Visual Domain Adaptation For visual domain adaptation, we perform our evaluation on the digits datasets and traffic signs datasets. Digits datasets include MNIST (LeCun et al., 1998), MNIST-M (Ganin & Lempitsky, 2014), Street View House Numbers (SVHN) (Netzer et al., 2011), and Synthetic Digits (SYN DIGITS) (Ganin & Lempitsky, 2014). We further evaluate our method on traffic sign datasets including Synthetic Traffic Signs (SYN SIGNS) (Moiseev et al., 2013) and German Traffic Signs Recognition Benchmark (Stallkamp et al., 2011) (GTSRB). In total, five adaptation scenarios are evaluated in this experiment. As the datasets used for evaluation are varied in previous works, we extensively evaluate our method on the five scenarios.

We do not evaluate our method on Office (Saenko et al., 2010), which is the most commonly used dataset for visual domain adaptation. As pointed out by (Bousmalis et al., 2016), some labels in that dataset are noisy and some images contain other classes’ objects. Furthermore, many previous studies have evaluated the fine-tuning of pretrained networks using ImageNet. This protocol assumes the existence of another source domain. In our work, we want to evaluate the situation where we have access to only one source domain and one target domain.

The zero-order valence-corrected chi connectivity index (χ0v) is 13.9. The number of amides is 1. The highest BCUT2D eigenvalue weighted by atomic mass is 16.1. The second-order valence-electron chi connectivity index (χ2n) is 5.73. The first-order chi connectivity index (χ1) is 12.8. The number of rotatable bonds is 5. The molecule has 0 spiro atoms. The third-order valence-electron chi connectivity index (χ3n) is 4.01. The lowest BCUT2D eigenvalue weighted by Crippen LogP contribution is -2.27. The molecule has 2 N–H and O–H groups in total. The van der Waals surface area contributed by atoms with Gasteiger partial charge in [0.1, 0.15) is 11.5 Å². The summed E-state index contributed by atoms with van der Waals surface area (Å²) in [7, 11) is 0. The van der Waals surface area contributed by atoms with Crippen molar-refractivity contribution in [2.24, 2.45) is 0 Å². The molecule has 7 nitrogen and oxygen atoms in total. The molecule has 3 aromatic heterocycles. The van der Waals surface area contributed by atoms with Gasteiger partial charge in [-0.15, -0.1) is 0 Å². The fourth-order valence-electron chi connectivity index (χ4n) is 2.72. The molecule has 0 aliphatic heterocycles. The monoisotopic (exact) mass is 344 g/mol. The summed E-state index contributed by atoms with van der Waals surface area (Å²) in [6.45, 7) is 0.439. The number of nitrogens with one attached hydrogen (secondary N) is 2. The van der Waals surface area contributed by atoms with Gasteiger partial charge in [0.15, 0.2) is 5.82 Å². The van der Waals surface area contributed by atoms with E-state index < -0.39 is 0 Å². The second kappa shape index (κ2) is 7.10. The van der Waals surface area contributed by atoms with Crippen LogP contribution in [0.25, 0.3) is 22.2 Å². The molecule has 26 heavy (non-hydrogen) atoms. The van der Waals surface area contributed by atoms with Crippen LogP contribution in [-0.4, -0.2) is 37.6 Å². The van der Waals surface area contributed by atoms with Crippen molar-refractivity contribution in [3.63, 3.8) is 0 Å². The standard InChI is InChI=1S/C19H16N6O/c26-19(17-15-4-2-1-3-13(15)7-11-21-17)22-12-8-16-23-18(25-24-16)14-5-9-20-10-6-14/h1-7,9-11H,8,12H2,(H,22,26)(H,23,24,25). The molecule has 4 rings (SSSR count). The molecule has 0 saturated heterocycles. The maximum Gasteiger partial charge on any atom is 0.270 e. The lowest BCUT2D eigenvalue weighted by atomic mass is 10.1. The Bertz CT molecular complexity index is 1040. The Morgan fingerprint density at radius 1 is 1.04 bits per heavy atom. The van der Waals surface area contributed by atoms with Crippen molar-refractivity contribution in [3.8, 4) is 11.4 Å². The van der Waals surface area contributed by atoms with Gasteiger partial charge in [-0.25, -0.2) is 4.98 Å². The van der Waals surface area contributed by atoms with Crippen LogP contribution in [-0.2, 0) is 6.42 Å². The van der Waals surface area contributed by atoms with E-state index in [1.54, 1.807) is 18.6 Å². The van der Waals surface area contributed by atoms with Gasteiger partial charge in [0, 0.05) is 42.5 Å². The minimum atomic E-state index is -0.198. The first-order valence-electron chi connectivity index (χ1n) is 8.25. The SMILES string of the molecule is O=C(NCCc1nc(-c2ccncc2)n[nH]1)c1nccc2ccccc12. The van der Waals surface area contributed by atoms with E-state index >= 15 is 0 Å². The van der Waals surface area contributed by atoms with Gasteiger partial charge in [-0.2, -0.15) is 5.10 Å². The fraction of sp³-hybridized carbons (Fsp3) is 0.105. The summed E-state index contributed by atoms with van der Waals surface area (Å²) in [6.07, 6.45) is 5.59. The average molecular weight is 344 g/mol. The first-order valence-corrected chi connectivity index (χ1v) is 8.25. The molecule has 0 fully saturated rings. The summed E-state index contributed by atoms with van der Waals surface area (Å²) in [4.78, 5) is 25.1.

Adaptation in Amazon Reviews To investigate the behavior on language datasets, we also evaluated our method on the Amazon Reviews dataset (Blitzer et al., 2006) with the same preprocessing as used by (Chen et al., 2011; Ganin et al., 2016). The dataset contains reviews on four types of products: books, DVDs, electronics, and kitchen appliances. We evaluate our method on 12 domain adaptation scenarios. The results are shown in Table 1.